NEW ORLEANS—Kermit Warren is a hard worker, a grandfather and the head deacon of his church in the Lower Ninth Ward of New Orleans. Over the years, he diligently set aside cash from his jobs, saving nearly $30,000. But now, his money is in the hands of the federal government, which is trying to take all of it, even though he has not been charged with any crime. To reclaim his life savings, Kermit has teamed up with the Institute for Justice (IJ), a non-profit, public interest law firm that protects property rights nationwide.
Like many others, Kermit lost his job at the historic Roosevelt Hotel due to the COVID-19 pandemic. So he decided to turn his part-time scrapping business into a full-time job. But on a trip to Ohio to purchase a tow truck for the business, Drug Enforcement Administration (DEA) agents took his life savings. Months later, the federal government filed a civil forfeiture case with flimsy allegations that the money is somehow connected to the drug trade. Kermit’s case demonstrates the abusiveness of civil forfeiture, which requires property owners to effectively prove their own innocence in court.
“Traveling with cash is not a crime, but DEA and TSA continue to treat innocent travelers like criminals and take their hard-earned money using civil forfeiture,” said IJ Senior Attorney Dan Alban. “These abuses disproportionately harm those of modest means and people of color. Like Kermit, many victims are blue-collar workers who are traveling to buy used vehicles or other equipment for their business from people they’ve never met; they have to pay cash to close the deal.”
Kermit has worked many jobs over his career. He worked as a longshoreman at the port of New Orleans. He was a contractor with the Army Corps of Engineers, helping to clean up the city following Hurricane Katrina. He worked at the popular Central Grocery, helping to make their world-famous muffuletta sandwiches. But with the pandemic making travel all but impossible, he was laid off from his job shining shoes at the Roosevelt. During all this time, he collected and hauled scrap metal to supplement his income.
When his son Leo was laid off from his job at another hotel, the two decided to make Kermit’s part-time scrapping business their full-time jobs. But to do that, they needed a tow truck. They thought they found the right truck outside Columbus, Ohio. After negotiating a cash price, the two purchased one-way tickets, hoping to drive the truck back to New Orleans. But when they got to Ohio and finally saw the truck, they realized it was too large for their needs. They went to the airport and bought one-way tickets back home to New Orleans.
Going through airport security screening, Kermit was asked about his cash by TSA screeners, but was allowed to continue to his gate. Later, while Kermit and Leo waited for their flight, they were approached by three DEA agents and interrogated about Kermit’s money. Desperate not to lose his life savings, Kermit panicked and made a mistake that he regrets: He told the agents that he was a retired New Orleans police officer and showed them a badge his older son, Kermit Jr., had given him after he left the force. Kermit quickly admitted the truth about the badge, and the agents seized all of hislife savings. But they had no basis to believe that Kermit’s cash was connected to any criminal activity.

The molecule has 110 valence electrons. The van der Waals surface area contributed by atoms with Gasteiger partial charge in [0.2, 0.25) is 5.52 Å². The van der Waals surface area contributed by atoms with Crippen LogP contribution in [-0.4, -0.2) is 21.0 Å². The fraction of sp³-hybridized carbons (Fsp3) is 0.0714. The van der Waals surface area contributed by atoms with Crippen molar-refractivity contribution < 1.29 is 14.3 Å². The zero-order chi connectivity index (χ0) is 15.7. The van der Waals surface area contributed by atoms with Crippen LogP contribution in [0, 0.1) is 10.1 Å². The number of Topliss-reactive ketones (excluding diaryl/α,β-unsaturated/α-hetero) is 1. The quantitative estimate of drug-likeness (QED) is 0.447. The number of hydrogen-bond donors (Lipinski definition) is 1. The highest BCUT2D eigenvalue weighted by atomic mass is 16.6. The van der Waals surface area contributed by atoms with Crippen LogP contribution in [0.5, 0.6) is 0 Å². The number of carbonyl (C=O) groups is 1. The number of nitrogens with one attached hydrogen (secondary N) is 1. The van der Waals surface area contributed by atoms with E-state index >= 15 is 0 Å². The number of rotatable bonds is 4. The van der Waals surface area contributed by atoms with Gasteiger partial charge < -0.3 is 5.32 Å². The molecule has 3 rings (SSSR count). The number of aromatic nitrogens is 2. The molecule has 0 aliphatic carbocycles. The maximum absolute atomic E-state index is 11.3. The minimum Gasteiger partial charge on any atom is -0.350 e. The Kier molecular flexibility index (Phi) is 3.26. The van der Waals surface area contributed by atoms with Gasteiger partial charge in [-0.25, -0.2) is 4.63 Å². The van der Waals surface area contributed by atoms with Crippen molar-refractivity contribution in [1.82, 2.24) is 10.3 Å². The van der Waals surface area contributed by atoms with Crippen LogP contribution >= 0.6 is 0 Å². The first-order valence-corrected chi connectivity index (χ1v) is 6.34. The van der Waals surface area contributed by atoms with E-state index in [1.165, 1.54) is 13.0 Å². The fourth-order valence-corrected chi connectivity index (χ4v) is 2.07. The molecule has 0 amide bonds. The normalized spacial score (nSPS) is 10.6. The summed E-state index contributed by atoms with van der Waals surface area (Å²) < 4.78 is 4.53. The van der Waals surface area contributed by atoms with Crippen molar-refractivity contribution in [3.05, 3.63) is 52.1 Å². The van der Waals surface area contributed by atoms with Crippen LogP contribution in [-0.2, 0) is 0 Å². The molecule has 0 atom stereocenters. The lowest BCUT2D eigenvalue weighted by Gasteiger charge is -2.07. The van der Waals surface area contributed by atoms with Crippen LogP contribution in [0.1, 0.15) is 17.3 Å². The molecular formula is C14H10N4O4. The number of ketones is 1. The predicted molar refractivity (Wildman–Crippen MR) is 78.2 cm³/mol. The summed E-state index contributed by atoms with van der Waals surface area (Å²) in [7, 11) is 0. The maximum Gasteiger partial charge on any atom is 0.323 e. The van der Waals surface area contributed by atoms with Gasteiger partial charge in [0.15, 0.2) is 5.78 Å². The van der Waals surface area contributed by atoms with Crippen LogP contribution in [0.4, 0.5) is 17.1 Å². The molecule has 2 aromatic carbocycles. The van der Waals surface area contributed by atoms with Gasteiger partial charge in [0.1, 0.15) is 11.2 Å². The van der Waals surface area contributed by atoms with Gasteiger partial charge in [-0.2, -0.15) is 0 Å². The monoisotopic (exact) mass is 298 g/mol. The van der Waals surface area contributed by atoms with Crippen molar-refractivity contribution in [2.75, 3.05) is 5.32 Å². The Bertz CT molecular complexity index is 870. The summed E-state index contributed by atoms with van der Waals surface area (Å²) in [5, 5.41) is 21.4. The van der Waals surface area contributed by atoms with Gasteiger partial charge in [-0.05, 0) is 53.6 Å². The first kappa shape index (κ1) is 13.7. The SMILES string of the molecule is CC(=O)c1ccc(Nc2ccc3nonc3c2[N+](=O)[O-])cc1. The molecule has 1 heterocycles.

Kermit and Leo were allowed to board their flight, and were not charged with any crime, but months later the government filed a civil forfeiture complaint seeking to keep Kermit’s money based on vague and baseless accusations that it is connected to drugs.
“The government shouldn’t be able to take every dollar I’ve saved up when I’ve committed no crime,” said Kermit. “Since they seized my money it has been very difficult for me to provide for my family and pay my bills. The way the government has treated me made me feel like dirt. I hope not only to get my money back, but to stop this nightmare from happening to anyone else.”
Kermit finds himself trapped in the upside-down world of civil forfeiture, where the government brings charges against property instead of people. The federal government does not have to convict or even charge people with a crime in order to permanently keep their property. Property owners are not entitled to legal representation, and the standard of proof needed for the government to keep the property is far lower than in a criminal case.
Flying domestically with any amount of cash is completely legal, but law enforcement routinely seizes large amounts of cash at airports. IJ is currently litigating a class action against DEA and TSA over their practices of stopping people who are traveling with large amounts of cash and seizing the money without probable cause.
“DEA’s practice of ‘see money, seize money’ counts on people’s inability to navigate the maze of civil forfeiture proceedings in order to get their property back,” said IJ Attorney Jaba Tsitsuashvili. “The government shouldn’t be able to keep a person’s life savings without a related criminal conviction. But people like Kermit are essentially forced to prove their innocence just to keep what they worked so hard to earn. And law enforcement agencies use that money to pad their own policing budgets. This abuse needs to end.”